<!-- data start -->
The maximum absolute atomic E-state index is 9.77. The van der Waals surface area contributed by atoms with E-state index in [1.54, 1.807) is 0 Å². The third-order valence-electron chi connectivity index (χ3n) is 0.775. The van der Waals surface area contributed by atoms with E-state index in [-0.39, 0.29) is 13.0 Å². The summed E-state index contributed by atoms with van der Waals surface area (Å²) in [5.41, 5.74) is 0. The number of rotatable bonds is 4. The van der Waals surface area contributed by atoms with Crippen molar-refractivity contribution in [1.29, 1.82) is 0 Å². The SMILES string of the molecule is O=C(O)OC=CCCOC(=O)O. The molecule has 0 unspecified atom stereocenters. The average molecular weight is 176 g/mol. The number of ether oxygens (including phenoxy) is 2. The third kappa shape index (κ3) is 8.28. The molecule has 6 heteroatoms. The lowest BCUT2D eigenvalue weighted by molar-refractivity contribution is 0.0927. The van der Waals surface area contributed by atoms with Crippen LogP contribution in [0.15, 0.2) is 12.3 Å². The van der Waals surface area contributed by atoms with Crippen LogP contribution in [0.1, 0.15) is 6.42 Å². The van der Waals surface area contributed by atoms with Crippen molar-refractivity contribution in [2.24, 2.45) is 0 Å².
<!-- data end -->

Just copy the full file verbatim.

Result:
The maximum absolute atomic E-state index is 9.77. The van der Waals surface area contributed by atoms with E-state index in [1.54, 1.807) is 0 Å². The third-order valence-electron chi connectivity index (χ3n) is 0.775. The van der Waals surface area contributed by atoms with E-state index in [-0.39, 0.29) is 13.0 Å². The summed E-state index contributed by atoms with van der Waals surface area (Å²) in [5.41, 5.74) is 0. The number of rotatable bonds is 4. The van der Waals surface area contributed by atoms with Crippen molar-refractivity contribution in [1.29, 1.82) is 0 Å². The SMILES string of the molecule is O=C(O)OC=CCCOC(=O)O. The molecule has 0 unspecified atom stereocenters. The average molecular weight is 176 g/mol. The number of ether oxygens (including phenoxy) is 2. The third kappa shape index (κ3) is 8.28. The molecule has 6 heteroatoms. The lowest BCUT2D eigenvalue weighted by molar-refractivity contribution is 0.0927. The van der Waals surface area contributed by atoms with Crippen LogP contribution in [0.15, 0.2) is 12.3 Å². The van der Waals surface area contributed by atoms with Crippen LogP contribution in [0.1, 0.15) is 6.42 Å². The van der Waals surface area contributed by atoms with Crippen molar-refractivity contribution in [2.24, 2.45) is 0 Å².